This is actually my fifth book that I've completely written. I've written two "Unofficial Guides." one on Minding Your Money and one on Arthritis. I've also written a book on birth defects for Enslow Publishing and ghostwrote a book called "Spectacular Homes." I've contributed to several books, including ASJA's book on writing. My first book wasn't until about 8 years ago - until then, I focused on writing for magazines and newspapers.
What are your writing habits? When do you like to write?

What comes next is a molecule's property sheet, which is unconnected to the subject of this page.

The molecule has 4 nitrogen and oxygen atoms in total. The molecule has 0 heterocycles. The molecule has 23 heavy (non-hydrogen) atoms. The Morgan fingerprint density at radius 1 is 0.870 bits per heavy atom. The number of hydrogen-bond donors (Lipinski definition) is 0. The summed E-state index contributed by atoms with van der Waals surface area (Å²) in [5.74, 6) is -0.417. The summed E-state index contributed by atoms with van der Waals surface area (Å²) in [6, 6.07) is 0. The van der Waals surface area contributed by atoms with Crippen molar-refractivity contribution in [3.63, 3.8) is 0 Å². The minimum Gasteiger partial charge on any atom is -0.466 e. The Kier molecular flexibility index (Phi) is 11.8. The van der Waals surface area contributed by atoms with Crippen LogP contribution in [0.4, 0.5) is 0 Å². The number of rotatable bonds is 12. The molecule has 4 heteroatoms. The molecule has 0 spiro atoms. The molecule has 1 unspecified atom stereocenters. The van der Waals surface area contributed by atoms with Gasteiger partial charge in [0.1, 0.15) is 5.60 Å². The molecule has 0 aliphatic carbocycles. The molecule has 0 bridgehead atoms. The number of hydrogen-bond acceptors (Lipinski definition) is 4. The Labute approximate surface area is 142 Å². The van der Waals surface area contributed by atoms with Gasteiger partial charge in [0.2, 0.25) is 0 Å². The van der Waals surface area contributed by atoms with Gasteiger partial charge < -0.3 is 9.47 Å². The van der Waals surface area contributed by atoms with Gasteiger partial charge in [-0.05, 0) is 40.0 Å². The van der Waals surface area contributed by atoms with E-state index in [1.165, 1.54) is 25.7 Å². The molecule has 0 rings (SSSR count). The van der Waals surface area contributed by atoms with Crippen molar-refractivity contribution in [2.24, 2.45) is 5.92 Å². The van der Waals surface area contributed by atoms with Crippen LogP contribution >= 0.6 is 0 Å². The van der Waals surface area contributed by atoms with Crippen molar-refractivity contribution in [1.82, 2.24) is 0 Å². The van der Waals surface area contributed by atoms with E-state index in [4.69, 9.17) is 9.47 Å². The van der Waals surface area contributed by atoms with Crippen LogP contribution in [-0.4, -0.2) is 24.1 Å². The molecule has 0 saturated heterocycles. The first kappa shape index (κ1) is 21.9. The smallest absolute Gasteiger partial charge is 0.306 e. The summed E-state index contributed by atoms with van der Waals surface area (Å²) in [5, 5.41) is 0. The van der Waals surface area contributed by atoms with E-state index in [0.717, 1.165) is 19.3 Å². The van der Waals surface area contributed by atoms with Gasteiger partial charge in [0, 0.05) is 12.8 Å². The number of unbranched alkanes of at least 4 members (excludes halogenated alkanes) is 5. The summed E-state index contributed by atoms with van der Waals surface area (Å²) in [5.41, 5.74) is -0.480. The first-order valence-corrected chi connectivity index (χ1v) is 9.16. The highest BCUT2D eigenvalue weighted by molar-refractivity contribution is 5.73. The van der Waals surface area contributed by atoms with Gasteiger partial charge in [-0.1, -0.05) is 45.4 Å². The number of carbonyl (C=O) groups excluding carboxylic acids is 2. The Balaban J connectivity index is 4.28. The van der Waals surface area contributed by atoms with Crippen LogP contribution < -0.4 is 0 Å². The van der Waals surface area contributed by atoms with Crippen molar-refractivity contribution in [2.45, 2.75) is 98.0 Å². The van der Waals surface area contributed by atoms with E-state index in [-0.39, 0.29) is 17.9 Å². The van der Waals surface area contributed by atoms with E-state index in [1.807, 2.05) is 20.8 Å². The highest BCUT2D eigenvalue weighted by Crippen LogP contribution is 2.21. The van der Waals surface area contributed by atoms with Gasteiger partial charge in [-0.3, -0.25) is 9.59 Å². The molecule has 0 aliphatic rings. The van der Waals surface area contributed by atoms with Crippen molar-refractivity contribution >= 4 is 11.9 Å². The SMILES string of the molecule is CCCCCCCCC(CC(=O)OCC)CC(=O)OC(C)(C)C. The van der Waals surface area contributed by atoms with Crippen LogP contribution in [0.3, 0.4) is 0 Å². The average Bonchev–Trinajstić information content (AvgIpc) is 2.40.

Over the years, my writing habits have changed. When I started freelancing I was working during the day and going to school four nights a week, so it was limited to weekends and lunch hours (yup!). Then I worked for a few years in the corporate world, so it was at night after I'd get home, and on weekends. Then I had babies and I wrote around their nap schedules and then after my husband got home and took over parenting duties. Now all of my kids are in school fulltime so I can write all day while they are at school and anything I have left to do for the day that's important gets done after they go to bed at night. I'm trying hard to not have writing interfere with their time once they get home from school until bed, but not checking email during that time has been difficult to do. I do write on weekends depending on what I have due.